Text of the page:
U.S., Mexico, Canada aim to conclude NAFTA renegotiation by early 2018
U.S., Mexican and Canadian officials have reportedly agreed to a fast-paced talks on renegotiating the North American Free Trade Agreement (NAFTA), according to news agency Reuters.
The story reported unnamed Mexican sources had said the plan was to hold seven rounds of talks at three-week intervals.
The aim is to conclude early next year to avoid the Mexican presidential election in June, they said.
Reuters quoted one Mexican official as saying it was a "very aggressive calendar", with the goal of avoiding too much overlap with the election campaign.
U.S. Trade Representative Robert Lighthizer’s office said in a statement Wednesday that the first round of talks would take place from August 16-20.
Another statement from the office also mentioned improving market access for agriculture as one of its objectives.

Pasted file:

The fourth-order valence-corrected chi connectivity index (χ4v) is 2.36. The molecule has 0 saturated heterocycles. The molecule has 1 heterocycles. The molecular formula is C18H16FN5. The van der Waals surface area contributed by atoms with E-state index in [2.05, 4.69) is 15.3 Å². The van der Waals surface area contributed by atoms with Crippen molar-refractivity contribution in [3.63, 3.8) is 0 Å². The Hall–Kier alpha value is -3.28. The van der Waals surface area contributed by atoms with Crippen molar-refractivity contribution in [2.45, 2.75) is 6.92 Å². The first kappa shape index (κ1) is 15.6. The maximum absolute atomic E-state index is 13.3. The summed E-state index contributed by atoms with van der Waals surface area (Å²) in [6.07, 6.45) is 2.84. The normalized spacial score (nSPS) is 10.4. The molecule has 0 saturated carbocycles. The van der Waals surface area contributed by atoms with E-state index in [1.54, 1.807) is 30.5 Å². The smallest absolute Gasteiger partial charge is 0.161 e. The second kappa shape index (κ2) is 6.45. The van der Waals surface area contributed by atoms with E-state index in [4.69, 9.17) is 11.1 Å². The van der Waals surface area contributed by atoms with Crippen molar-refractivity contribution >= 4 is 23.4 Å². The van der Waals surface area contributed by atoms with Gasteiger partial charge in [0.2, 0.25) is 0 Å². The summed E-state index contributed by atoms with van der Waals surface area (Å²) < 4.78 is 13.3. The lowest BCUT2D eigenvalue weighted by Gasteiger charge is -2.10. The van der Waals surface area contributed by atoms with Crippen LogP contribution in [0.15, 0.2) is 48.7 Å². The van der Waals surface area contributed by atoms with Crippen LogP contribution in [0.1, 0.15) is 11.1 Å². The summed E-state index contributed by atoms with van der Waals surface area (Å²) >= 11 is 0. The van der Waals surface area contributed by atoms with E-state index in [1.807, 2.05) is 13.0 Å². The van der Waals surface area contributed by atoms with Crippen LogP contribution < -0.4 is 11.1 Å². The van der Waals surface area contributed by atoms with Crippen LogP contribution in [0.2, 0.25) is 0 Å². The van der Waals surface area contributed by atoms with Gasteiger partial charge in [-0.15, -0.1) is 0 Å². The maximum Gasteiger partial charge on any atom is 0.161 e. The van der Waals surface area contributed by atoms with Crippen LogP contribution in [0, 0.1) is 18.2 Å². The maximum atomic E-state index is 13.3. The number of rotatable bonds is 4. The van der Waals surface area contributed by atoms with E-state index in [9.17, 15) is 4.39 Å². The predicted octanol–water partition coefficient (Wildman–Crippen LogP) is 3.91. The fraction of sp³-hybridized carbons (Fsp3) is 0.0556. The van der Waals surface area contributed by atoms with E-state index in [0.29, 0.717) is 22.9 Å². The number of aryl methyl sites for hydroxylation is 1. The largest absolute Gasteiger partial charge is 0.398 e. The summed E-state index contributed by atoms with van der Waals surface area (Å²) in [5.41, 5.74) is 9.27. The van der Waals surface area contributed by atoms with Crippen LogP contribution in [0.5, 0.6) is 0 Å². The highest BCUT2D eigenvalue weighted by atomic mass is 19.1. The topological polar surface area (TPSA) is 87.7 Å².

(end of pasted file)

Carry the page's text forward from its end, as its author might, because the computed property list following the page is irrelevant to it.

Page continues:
"Through the renegotiation of NAFTA, the Trump Administration will seek a much better agreement that reduces the U.S. trade deficit and is fair for all Americans by improving market access in Canada and Mexico for U.S. manufacturing, agriculture, and services," it said.
It went on to say that since NAFTA's implementation in 1994, the U.S. bilateral goods trade balance with Mexico has gone from a US$1.3 billion surplus to a US$64 billion deficit in 2016
"Market access issues have arisen in Canada with respect to dairy, wine, grain and other products — barriers that the current agreement is unequipped to address," it said.
The location of the talks will reportedly alternate among the three countries, with the second round slated to happen in Mexico.
However, a U.S. Trade Representative spokesperson said the countries had not all agreed to the number of rounds and the frequency of talks.
U.S. President Donald Trump has in the past been highly critical of the regional trade agreement, previously describing it as “the worst trade deal maybe ever”, and had pledged to either renegotiate or withdraw the from it.
In April he said he would not immediately terminate the deal, but rather move to quickly begin renegotiation.